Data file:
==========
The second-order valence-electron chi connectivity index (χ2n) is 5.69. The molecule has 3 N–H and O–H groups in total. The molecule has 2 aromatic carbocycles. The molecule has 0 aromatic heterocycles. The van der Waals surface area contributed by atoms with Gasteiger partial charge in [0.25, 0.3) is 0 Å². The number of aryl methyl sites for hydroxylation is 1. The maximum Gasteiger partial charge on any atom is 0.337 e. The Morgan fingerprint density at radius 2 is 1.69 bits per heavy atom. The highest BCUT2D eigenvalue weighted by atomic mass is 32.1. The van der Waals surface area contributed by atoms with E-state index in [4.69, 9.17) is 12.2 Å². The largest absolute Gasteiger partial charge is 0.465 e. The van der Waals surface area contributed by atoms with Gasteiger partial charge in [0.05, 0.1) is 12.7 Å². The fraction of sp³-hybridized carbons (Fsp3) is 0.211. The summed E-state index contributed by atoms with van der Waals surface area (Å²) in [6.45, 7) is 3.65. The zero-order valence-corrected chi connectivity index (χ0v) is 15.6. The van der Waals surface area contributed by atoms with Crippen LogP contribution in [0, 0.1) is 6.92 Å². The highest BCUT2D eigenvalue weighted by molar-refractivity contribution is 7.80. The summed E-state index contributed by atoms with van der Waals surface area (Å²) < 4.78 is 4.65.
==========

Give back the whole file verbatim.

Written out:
The second-order valence-electron chi connectivity index (χ2n) is 5.69. The molecule has 3 N–H and O–H groups in total. The molecule has 2 aromatic carbocycles. The molecule has 0 aromatic heterocycles. The van der Waals surface area contributed by atoms with Gasteiger partial charge in [0.25, 0.3) is 0 Å². The number of aryl methyl sites for hydroxylation is 1. The maximum Gasteiger partial charge on any atom is 0.337 e. The Morgan fingerprint density at radius 2 is 1.69 bits per heavy atom. The highest BCUT2D eigenvalue weighted by atomic mass is 32.1. The van der Waals surface area contributed by atoms with E-state index in [4.69, 9.17) is 12.2 Å². The largest absolute Gasteiger partial charge is 0.465 e. The van der Waals surface area contributed by atoms with Gasteiger partial charge in [0.05, 0.1) is 12.7 Å². The fraction of sp³-hybridized carbons (Fsp3) is 0.211. The summed E-state index contributed by atoms with van der Waals surface area (Å²) in [6.45, 7) is 3.65. The zero-order valence-corrected chi connectivity index (χ0v) is 15.6. The van der Waals surface area contributed by atoms with Crippen LogP contribution in [0, 0.1) is 6.92 Å². The highest BCUT2D eigenvalue weighted by molar-refractivity contribution is 7.80. The summed E-state index contributed by atoms with van der Waals surface area (Å²) < 4.78 is 4.65.